Oct 21, 2014
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Three years ago, Oakland Raiders Hall of Famer Jim Otto was stunned upon arriving at the grand opening of a newly renovated football field at Martin Luther King Jr. Park in Richmond, which the Raiders helped fund.

“When I walked in here about an hour and a half ago I just said, ‘Wow, this would be wonderful for me if I was a youngster,’” Otto said. “I never had a field like this to workout in when I was a boy.”

Imagine what Otto’s reaction might be today at the park, where the football field is no longer the only gorgeous attraction in the once dilapidated space at Harbour Way and Virginia Avenue.

In May, the park’s baseball field was renovated with funding help from the Oakland A’s. Then on Monday, NBA legend Mitch Richmond was honored at the grand opening of the park’s brand new basketball courts, funded in part by one of his former teams, the Golden State Warriors.


NBA great Mitch Richmond arrived before the Martin Luther King Jr. basketball courts were named in honor of him.

The park might be the first in the country to have received funding for renovations from three separate professional teams, said Roxanne Cruz of the Richmond Community Foundation, which has helped in all three efforts.

The result are three state-of-the-art athletic fields that will provide local children of an improving neighborhood a place to be active, healthy and to be safe and off the streets.

Mitch Richmond, who the new basketball courts have been named after in honor of his summer induction into the NBA Hall of Fame, stressed the latter point to the Richmond youth who attended Monday’s grand opening. Nate Thurmond, another Warriors great, also attended. The Warriors have teamed with the Good Tidings Foundation to renovate some 50 courts throughout the Bay Area.


Mitch Richmond (left) sits next to another NBA legend, Nate Thurmond (middle).

“Playing sports kept me motivated, dedicated,” Richmond said, standing in the middle of new courts that feature a 14,000 square foot all-weather acrylic playing surface, four new NBA plexiglass hoop systems, new benches for spectators and a drinking fountain. “[Sports] builds character, it showed me how to be a great teammate, how to work with others.”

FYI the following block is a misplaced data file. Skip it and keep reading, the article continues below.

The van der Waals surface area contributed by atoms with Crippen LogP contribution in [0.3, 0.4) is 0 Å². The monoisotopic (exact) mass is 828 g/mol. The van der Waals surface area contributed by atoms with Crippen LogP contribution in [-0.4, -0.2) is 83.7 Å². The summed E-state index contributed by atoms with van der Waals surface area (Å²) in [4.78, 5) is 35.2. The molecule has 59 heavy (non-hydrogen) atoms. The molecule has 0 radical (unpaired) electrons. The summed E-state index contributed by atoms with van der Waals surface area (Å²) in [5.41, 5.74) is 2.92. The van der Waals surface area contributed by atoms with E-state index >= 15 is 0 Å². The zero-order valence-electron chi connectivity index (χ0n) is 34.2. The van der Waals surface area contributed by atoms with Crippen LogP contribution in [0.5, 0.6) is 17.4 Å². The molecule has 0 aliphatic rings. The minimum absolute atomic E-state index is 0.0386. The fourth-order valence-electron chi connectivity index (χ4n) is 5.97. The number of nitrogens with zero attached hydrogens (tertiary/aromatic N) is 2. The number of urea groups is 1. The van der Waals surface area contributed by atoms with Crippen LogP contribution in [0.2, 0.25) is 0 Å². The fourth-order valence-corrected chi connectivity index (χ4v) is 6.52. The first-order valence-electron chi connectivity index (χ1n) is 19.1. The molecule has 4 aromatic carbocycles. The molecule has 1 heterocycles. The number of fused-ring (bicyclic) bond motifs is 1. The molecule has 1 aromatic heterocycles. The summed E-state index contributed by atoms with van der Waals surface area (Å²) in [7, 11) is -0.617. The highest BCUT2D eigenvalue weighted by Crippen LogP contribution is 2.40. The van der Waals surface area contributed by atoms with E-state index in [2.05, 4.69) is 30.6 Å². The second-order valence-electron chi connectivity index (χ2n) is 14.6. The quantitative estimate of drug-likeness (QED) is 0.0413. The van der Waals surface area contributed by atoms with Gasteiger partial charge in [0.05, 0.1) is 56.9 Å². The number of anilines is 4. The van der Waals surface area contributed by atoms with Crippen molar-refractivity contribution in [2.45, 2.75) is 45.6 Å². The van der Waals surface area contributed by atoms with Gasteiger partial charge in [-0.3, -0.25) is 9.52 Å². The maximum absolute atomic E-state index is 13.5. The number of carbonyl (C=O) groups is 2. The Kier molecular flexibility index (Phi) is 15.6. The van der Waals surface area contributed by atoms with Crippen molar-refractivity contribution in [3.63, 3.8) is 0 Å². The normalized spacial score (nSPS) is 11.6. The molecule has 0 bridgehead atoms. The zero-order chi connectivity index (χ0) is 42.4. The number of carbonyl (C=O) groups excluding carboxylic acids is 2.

While local residents are utterly grateful to the local pro sports teams, the community itself is responsible for the change that has happened there.

“This is a park renovation that began 10 years ago as part of the Nystrom Revitalization Effort,” said Cruz.

Cruz was referring to the Nystrom United Revitalization Effort (NURVE), where neighbors weighed in on the improvements that needed to happen in their community. What followed was the uniting of the community’s stakeholders, with public, private and nonprofit groups teaming up to gather the funding and support necessary to realize the requested improvements.

park.10-20-3The new basketball courts, for example, were a collaborative effort involving the Warriors Community Foundation, The California Endowment and Healthy Richmond, Good Tidings Foundation, the Richmond Community Foundation, the City of Richmond and neighborhood residents.

For the Raiders-funded football field, neighbors of surrounding communities again worked with the Richmond Community Foundation and also the Local Initiative Support Corporation.

As for the A’s-funded ballfield, funding was also received by Pacific Gas & Electric Co. with the Richmond Community Foundation, City of Richmond and Good Tidings Foundation all collaborating.

“Coming together is what this is about; to do what needs to be done to move this city from one place to the next,” said Andre Akins of Healthy Richmond. “It’s all about listening to the community; we bring everyone to the table…..this is not just a basketball court. This is much, much more.”


About the Author

Mike Aldax is the editor of the Richmond Standard. He has 13 years of journalism experience, most recently as a reporter for the San Francisco Examiner. He previously held roles as reporter and editor at Bay City News, Napa Valley Register, Garden Island Newspaper in Kaua’i, and the Queens Courier in New York City.